Like I said, The Hangover is not that bad of a film and is actually pretty funny, but it belongs with Half Baked in that odd category of comedies that are funny, but also embarrass you at the same time that you are laughing so much at them. But this Oscar talk is going too far and has got to stop now. C+


mB said...

People ARE going insane with this 10 BP nomination thing. Changing the NUMBER of nominees does not change the PROCESS of nomination, people!

Even Star Trek feels like an odd title to be throwing around but as you say, it seems like a much safer bet than an immature comedy like The Hangover (which, if we are to pit it against Juno and LMS, carries no "names" that the Academy would be familiar with... no Janney or Colette anchoring the piece, no superstar fame-whore screenwriter or married directorial couple to at least get some press out of it... etc.)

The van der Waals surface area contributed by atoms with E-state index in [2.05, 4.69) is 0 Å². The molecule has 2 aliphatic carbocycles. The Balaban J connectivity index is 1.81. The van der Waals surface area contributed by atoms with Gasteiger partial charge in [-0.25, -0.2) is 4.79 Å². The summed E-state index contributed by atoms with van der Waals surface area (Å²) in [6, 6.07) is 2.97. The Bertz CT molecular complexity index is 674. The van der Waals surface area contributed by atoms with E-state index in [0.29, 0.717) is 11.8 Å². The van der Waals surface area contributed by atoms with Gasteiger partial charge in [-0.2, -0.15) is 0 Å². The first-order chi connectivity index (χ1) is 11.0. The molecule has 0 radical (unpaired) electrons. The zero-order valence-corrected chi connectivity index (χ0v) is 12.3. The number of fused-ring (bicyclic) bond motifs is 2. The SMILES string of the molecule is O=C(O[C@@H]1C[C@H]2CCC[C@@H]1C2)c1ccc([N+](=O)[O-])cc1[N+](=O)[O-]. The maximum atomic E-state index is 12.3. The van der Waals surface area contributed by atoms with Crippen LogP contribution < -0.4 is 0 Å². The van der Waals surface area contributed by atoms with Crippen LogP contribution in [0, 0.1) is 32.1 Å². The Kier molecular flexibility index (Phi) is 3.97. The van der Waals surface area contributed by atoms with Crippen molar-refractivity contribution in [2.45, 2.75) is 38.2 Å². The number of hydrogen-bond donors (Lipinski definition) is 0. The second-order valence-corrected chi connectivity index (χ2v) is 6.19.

Anyways, if anything us oscar-watchers will still be following our rules later this year and understanding the crazy "reasonings" behind the nominated films, while the outrage will still breakout on February when "Joe Average" will now bemoan: "TEN nominees and they couldn't even include ______!!!"

Vance said...

you and mB have it so right (with the process and 10 Oscar noms). I don't even think Star Trek will make the cut.

Anyways, oy, saw The Hangover on the first weekend before the overbuzz and I thought it was highly overrated then. If anything was good that kept it buoyed, it was the performances, and not from Zach but Ed Helms. The pictures at the end closing credits were funny though. That's when I laughed hardest (or at all). (Actually, the full theatre I went to was surprisingly quiet so I'm not sure where all this love for the movie is coming from because it seemed like the screening I saw, most people walked out disappointed too).

Anonymous said...

Suck it!

Anonymous said...

I love hangover.. They deserve it.